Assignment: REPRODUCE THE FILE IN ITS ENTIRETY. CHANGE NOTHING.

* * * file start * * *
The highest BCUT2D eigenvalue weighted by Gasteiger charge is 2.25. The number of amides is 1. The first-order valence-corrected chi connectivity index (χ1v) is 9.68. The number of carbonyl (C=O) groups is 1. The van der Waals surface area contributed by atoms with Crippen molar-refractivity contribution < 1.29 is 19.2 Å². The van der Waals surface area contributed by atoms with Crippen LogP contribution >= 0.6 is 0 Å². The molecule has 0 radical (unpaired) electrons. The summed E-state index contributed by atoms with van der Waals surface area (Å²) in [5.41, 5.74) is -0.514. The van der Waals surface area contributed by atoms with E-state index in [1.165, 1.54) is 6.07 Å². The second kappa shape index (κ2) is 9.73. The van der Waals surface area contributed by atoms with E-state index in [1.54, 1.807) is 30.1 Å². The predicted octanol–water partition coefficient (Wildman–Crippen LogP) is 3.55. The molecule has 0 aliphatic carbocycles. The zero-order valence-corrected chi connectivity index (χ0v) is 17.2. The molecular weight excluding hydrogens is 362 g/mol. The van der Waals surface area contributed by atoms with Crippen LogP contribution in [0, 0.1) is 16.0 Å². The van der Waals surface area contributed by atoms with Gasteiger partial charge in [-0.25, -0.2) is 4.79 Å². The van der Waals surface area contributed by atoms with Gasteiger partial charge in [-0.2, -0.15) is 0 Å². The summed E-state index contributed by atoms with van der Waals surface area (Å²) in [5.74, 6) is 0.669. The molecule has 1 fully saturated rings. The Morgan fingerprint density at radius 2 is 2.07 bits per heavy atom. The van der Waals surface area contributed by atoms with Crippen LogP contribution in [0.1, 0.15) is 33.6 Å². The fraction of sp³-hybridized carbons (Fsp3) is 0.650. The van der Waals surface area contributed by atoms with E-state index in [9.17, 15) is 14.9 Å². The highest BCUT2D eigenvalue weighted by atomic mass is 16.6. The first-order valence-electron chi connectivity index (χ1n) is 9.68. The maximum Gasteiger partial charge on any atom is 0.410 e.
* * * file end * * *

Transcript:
The highest BCUT2D eigenvalue weighted by Gasteiger charge is 2.25. The number of amides is 1. The first-order valence-corrected chi connectivity index (χ1v) is 9.68. The number of carbonyl (C=O) groups is 1. The van der Waals surface area contributed by atoms with Crippen molar-refractivity contribution < 1.29 is 19.2 Å². The van der Waals surface area contributed by atoms with Crippen LogP contribution >= 0.6 is 0 Å². The molecule has 0 radical (unpaired) electrons. The summed E-state index contributed by atoms with van der Waals surface area (Å²) in [5.41, 5.74) is -0.514. The van der Waals surface area contributed by atoms with E-state index in [1.165, 1.54) is 6.07 Å². The second kappa shape index (κ2) is 9.73. The van der Waals surface area contributed by atoms with E-state index in [1.54, 1.807) is 30.1 Å². The predicted octanol–water partition coefficient (Wildman–Crippen LogP) is 3.55. The molecule has 0 aliphatic carbocycles. The zero-order valence-corrected chi connectivity index (χ0v) is 17.2. The molecular weight excluding hydrogens is 362 g/mol. The van der Waals surface area contributed by atoms with Crippen LogP contribution in [0, 0.1) is 16.0 Å². The van der Waals surface area contributed by atoms with Gasteiger partial charge in [-0.25, -0.2) is 4.79 Å². The van der Waals surface area contributed by atoms with Gasteiger partial charge in [-0.2, -0.15) is 0 Å². The summed E-state index contributed by atoms with van der Waals surface area (Å²) in [5.74, 6) is 0.669. The molecule has 1 fully saturated rings. The Morgan fingerprint density at radius 2 is 2.07 bits per heavy atom. The van der Waals surface area contributed by atoms with Crippen LogP contribution in [0.1, 0.15) is 33.6 Å². The fraction of sp³-hybridized carbons (Fsp3) is 0.650. The van der Waals surface area contributed by atoms with E-state index in [9.17, 15) is 14.9 Å². The highest BCUT2D eigenvalue weighted by atomic mass is 16.6. The first-order valence-electron chi connectivity index (χ1n) is 9.68. The maximum Gasteiger partial charge on any atom is 0.410 e.